Projects take shape through goals and objectives that are highly oriented toward forestry, whereas communities base their needs on broader, more complex realities. Probably, integrated approaches will help to reach a balance, where there is currently existing the above mentioned discrepancy.
There is tension between the rigid scheme prevailing in project formulation and implementation and the great flexibility required to apply the gender approach and participatory methodologies. In most cases, projects favor to comply with their objectives rather than fulfill those demands that arise in the field as a result of applying these methodologies. When this is the case, it will be more difficult to integrate the gender perspective.
A key element in participatory methodologies is that the gender approach has to be included. Similarly, a gender approach must begin with participatory methods.
Often, in the eagerness to accelerate integration of gender into forestry projects, there is a tendency to overestimate the potential of methodologies. Field staff frequently lose sight of the fact that these methodologies are a means to an end and not an end in themselves, and that they must also be adapted to the characteristics of each project. Many field staff still demand blueprints for their projects, and cannot figure out how to adapt available methodologies to the specific context they are working on and particular situations with women. This also calls for better training.
Field staff apply participatory methodologies without considering social differences between women and men. Thus, without realizing it, they increase men's privileges in forestry projects. Methodologies should be useful to design a strategy that takes into consideration the inequalities of all kinds --gender, social, ethnic-- and deliver new ways to promote change. Fear to explicitly identify discrimination against women is based in the false assumption that such clear talk will generate conflicts in communities and that conflict per se is negative, a serious error, as described in the presentation by Ayales.
Since participatory methodologies are just recently being developed, they must be enriched with peasant women's and men's particular experience and knowledge. Systematization and dissemination of experiences and methodologies that have been successfully validated should also be encouraged, as this perfects and broadens the field in which these instruments can be applied.
At present, much more knowledge is needed to apply the gender approach to the implementation and follow-up phases. Evaluation must be constantly executed, together with women and men of participating communities.
Finally, it was concluded that applying participatory methodologies with the gender approach in communities implies, in practice, an extra effort. This signifies spending more time in meetings; including someone in the team who speaks the native language; and investing more time in the organization of meetings, so that women will participate as well.
The only point where there was disagreement among the groups had to do with the impact that the gender approach has had on peasant organizations, and these organizations' grasp of this concept. Whereas one group maintained that peasant organizations comprehend the difference between the gender approach and the women's approach, the other groups stated that the predominant tendency is to use the terms woman and gender as if they were synonyms, both at this level of organizations and in the field of forestry policy. This means that the "women's" approach is attempting to improve women's situation without touching on inequitable gender relations, whereas the main purpose of the gender approach is to transform man-woman relationships.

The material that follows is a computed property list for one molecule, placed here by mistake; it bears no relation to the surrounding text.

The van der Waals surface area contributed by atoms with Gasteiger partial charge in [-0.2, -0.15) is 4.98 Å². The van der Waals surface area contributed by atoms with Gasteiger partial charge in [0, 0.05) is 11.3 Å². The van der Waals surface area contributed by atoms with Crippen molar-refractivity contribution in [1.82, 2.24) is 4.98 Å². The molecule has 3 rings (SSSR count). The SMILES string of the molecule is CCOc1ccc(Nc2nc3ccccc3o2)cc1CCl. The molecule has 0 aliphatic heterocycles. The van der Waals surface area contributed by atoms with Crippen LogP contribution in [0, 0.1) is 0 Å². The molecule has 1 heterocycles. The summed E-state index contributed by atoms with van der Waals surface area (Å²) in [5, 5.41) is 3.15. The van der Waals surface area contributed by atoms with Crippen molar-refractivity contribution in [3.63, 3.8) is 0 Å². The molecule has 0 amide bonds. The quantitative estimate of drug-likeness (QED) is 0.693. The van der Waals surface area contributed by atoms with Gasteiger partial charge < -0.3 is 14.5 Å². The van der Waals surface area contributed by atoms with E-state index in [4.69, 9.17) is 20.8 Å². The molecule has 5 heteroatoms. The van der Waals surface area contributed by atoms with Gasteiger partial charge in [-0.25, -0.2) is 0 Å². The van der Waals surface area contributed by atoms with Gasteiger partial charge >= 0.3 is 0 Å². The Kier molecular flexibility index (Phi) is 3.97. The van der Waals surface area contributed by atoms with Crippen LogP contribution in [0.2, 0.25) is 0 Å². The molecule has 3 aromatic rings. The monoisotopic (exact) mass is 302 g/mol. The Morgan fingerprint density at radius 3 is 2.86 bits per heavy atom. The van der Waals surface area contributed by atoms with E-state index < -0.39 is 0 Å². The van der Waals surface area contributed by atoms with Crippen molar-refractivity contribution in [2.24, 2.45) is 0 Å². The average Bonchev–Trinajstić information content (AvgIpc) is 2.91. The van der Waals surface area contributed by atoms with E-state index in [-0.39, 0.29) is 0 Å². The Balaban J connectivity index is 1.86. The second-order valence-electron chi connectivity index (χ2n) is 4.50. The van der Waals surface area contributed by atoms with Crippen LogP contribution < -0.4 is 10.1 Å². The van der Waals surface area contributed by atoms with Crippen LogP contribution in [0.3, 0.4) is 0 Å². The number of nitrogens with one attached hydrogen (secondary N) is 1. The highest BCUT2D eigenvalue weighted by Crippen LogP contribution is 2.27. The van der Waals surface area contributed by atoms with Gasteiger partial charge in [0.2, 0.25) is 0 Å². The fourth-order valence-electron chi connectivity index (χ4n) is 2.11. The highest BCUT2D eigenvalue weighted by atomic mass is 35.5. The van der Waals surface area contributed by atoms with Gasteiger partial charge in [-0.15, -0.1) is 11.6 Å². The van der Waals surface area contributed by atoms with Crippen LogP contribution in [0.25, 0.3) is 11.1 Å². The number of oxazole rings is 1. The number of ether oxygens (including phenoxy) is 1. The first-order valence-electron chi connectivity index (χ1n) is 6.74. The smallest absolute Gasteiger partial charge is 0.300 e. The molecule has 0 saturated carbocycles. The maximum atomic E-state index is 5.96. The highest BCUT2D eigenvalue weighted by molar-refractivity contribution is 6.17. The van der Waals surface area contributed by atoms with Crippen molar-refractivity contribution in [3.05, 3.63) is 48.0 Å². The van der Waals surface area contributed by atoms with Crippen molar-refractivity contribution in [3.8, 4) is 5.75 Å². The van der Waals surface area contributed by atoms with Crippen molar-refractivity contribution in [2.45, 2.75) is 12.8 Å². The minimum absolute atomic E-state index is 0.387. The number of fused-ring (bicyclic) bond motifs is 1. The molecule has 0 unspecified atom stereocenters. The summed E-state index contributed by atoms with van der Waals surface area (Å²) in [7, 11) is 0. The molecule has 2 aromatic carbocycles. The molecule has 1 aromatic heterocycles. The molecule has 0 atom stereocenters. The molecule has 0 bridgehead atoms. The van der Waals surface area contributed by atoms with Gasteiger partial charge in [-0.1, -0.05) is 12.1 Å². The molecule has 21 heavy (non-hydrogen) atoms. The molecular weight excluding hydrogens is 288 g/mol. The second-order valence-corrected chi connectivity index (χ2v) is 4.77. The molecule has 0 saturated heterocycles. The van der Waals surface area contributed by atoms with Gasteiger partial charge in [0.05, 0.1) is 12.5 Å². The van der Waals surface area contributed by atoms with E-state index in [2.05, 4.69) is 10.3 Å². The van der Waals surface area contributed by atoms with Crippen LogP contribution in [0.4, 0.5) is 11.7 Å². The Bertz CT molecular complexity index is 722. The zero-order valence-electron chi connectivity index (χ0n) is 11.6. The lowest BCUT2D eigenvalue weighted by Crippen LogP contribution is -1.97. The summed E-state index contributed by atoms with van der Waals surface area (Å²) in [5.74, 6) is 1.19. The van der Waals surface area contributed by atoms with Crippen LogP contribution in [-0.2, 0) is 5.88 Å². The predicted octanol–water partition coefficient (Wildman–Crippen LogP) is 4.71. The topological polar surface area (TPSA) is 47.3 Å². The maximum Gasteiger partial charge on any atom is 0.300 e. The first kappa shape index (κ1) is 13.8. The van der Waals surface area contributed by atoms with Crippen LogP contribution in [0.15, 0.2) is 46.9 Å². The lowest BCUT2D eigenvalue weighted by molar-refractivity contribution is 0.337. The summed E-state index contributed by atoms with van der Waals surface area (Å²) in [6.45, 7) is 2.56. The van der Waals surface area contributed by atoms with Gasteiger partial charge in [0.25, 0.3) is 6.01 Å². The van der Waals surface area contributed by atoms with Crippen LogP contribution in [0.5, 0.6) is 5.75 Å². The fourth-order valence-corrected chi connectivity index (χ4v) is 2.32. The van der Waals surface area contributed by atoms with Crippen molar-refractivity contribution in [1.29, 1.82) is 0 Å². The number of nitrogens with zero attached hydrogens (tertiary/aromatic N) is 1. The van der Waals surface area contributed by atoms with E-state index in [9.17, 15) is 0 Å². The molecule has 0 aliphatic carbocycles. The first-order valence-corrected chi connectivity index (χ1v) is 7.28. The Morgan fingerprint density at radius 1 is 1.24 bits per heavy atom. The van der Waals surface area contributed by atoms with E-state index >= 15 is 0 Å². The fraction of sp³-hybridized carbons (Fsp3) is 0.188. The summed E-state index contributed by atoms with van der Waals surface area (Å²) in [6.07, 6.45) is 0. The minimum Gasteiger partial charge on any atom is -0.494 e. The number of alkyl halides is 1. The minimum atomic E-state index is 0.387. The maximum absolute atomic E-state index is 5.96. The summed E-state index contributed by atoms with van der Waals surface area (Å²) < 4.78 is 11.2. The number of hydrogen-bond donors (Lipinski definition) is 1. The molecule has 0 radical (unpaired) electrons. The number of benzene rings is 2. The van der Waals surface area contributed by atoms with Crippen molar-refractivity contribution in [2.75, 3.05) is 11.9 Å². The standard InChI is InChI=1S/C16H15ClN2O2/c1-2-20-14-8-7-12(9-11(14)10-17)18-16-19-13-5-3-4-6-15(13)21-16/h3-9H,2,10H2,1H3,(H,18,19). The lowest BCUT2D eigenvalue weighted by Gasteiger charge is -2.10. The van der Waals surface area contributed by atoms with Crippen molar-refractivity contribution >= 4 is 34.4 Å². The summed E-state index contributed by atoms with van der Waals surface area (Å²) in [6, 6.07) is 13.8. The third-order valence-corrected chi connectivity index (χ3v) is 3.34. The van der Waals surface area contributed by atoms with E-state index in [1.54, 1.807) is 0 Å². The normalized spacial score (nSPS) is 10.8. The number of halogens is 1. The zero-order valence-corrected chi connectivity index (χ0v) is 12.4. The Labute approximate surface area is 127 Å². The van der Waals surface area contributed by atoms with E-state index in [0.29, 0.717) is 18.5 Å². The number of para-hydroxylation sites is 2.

One group commented that peasant organizations are receptive and willing to adopt the gender approach, whereas the other three insisted that gender is a strange concept to them, and that organizations feel that it has been imposed on them by outside institutions. This explains their resistance or, at least, lack of interest in adopting it. The masculine nature of peasant organizations, reflected by the predominance of male leadership, increases this lack of interest. Such leaders make no effort to share their public positions, or the corresponding power, with women nor do they have any faith in women's leadership capacity.
Another problem mentioned by the working groups in the Seminar, but above all in the workshop of peasant organization representatives, are conflicts and resistance within households. Men, fathers and husbands mistrust their daughters and wives when they participate and assume leadership in forestry project activities. Many women promoters leave their positions because of problems with their husbands. The use of participatory methodologies makes it possible to analyze this type of situations and sensitize men and women about limitations caused by unequal gender relations.
Resistance can also be due to frustrations caused by the negative results of many projects, which has generated lack of confidence among peasant organizations and development institutions. The findings of forestry projects may be much more positive when they choose to use participatory methods with the gender approach throughout the project cycle.
It was interesting to see that the pressure applied by international cooperation to integrate the gender approach in countries and to use participatory methods, was appraised positively by the groups.